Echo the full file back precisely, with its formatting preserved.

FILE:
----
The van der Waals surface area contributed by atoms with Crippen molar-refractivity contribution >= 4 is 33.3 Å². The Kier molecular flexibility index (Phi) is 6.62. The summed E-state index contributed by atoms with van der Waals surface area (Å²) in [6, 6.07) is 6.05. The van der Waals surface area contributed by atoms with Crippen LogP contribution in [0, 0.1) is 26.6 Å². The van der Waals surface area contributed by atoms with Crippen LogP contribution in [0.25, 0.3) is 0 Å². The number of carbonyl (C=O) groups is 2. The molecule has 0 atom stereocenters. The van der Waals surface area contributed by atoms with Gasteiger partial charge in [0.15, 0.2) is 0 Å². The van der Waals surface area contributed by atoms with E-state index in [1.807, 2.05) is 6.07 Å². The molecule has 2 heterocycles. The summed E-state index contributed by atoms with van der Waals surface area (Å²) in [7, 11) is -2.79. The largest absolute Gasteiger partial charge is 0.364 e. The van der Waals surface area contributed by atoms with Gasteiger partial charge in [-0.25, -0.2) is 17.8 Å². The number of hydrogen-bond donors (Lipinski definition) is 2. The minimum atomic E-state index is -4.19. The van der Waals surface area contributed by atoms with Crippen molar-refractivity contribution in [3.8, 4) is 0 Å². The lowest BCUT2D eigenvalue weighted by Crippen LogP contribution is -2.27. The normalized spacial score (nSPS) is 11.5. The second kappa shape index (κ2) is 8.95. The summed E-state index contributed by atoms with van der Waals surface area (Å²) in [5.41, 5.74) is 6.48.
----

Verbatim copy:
The van der Waals surface area contributed by atoms with Crippen molar-refractivity contribution >= 4 is 33.3 Å². The Kier molecular flexibility index (Phi) is 6.62. The summed E-state index contributed by atoms with van der Waals surface area (Å²) in [6, 6.07) is 6.05. The van der Waals surface area contributed by atoms with Crippen LogP contribution in [0, 0.1) is 26.6 Å². The van der Waals surface area contributed by atoms with Crippen LogP contribution in [0.25, 0.3) is 0 Å². The number of carbonyl (C=O) groups is 2. The molecule has 0 atom stereocenters. The van der Waals surface area contributed by atoms with Gasteiger partial charge in [0.15, 0.2) is 0 Å². The van der Waals surface area contributed by atoms with E-state index in [1.807, 2.05) is 6.07 Å². The molecule has 2 heterocycles. The summed E-state index contributed by atoms with van der Waals surface area (Å²) in [7, 11) is -2.79. The largest absolute Gasteiger partial charge is 0.364 e. The van der Waals surface area contributed by atoms with Gasteiger partial charge in [-0.25, -0.2) is 17.8 Å². The number of hydrogen-bond donors (Lipinski definition) is 2. The minimum atomic E-state index is -4.19. The van der Waals surface area contributed by atoms with Crippen molar-refractivity contribution in [3.8, 4) is 0 Å². The lowest BCUT2D eigenvalue weighted by Crippen LogP contribution is -2.27. The normalized spacial score (nSPS) is 11.5. The second kappa shape index (κ2) is 8.95. The summed E-state index contributed by atoms with van der Waals surface area (Å²) in [5.41, 5.74) is 6.48.